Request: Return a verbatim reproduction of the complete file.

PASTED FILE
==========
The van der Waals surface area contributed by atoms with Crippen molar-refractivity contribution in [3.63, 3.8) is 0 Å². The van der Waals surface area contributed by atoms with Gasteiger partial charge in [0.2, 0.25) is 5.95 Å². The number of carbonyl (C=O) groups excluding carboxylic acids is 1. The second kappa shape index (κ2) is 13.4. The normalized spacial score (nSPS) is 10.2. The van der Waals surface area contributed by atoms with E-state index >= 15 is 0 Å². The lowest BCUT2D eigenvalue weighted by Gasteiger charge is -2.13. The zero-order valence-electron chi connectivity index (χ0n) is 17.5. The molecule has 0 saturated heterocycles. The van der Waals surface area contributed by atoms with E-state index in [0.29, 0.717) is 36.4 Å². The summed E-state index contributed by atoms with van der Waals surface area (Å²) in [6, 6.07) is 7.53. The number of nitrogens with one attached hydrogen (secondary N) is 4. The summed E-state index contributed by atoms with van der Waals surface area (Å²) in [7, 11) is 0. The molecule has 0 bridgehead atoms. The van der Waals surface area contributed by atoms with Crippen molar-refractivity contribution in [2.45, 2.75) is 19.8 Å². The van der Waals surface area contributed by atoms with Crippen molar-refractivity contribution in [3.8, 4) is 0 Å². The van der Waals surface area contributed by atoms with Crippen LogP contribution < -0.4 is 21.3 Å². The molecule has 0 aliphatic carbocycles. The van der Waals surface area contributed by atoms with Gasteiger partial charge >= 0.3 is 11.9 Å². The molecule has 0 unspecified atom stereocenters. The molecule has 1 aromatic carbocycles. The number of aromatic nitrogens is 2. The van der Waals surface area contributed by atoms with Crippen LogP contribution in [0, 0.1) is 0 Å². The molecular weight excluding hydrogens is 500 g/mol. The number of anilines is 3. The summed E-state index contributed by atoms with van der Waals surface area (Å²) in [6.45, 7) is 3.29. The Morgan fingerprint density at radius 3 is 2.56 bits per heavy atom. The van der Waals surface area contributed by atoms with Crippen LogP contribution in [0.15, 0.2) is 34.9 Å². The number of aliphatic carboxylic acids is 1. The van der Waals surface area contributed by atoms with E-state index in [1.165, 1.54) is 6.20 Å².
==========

The van der Waals surface area contributed by atoms with Crippen molar-refractivity contribution in [3.63, 3.8) is 0 Å². The van der Waals surface area contributed by atoms with Gasteiger partial charge in [0.2, 0.25) is 5.95 Å². The number of carbonyl (C=O) groups excluding carboxylic acids is 1. The second kappa shape index (κ2) is 13.4. The normalized spacial score (nSPS) is 10.2. The van der Waals surface area contributed by atoms with E-state index >= 15 is 0 Å². The lowest BCUT2D eigenvalue weighted by Gasteiger charge is -2.13. The zero-order valence-electron chi connectivity index (χ0n) is 17.5. The molecule has 0 saturated heterocycles. The van der Waals surface area contributed by atoms with E-state index in [0.29, 0.717) is 36.4 Å². The summed E-state index contributed by atoms with van der Waals surface area (Å²) in [6, 6.07) is 7.53. The number of nitrogens with one attached hydrogen (secondary N) is 4. The summed E-state index contributed by atoms with van der Waals surface area (Å²) in [7, 11) is 0. The molecule has 0 bridgehead atoms. The van der Waals surface area contributed by atoms with Crippen molar-refractivity contribution in [2.45, 2.75) is 19.8 Å². The van der Waals surface area contributed by atoms with Crippen molar-refractivity contribution in [3.8, 4) is 0 Å². The van der Waals surface area contributed by atoms with Crippen LogP contribution < -0.4 is 21.3 Å². The molecule has 0 aliphatic carbocycles. The van der Waals surface area contributed by atoms with Gasteiger partial charge >= 0.3 is 11.9 Å². The molecule has 0 unspecified atom stereocenters. The molecule has 1 aromatic carbocycles. The number of aromatic nitrogens is 2. The van der Waals surface area contributed by atoms with Crippen LogP contribution in [0, 0.1) is 0 Å². The molecular weight excluding hydrogens is 500 g/mol. The number of anilines is 3. The summed E-state index contributed by atoms with van der Waals surface area (Å²) in [6.45, 7) is 3.29. The Morgan fingerprint density at radius 3 is 2.56 bits per heavy atom. The van der Waals surface area contributed by atoms with Crippen LogP contribution in [0.15, 0.2) is 34.9 Å². The number of aliphatic carboxylic acids is 1. The van der Waals surface area contributed by atoms with E-state index in [1.165, 1.54) is 6.20 Å².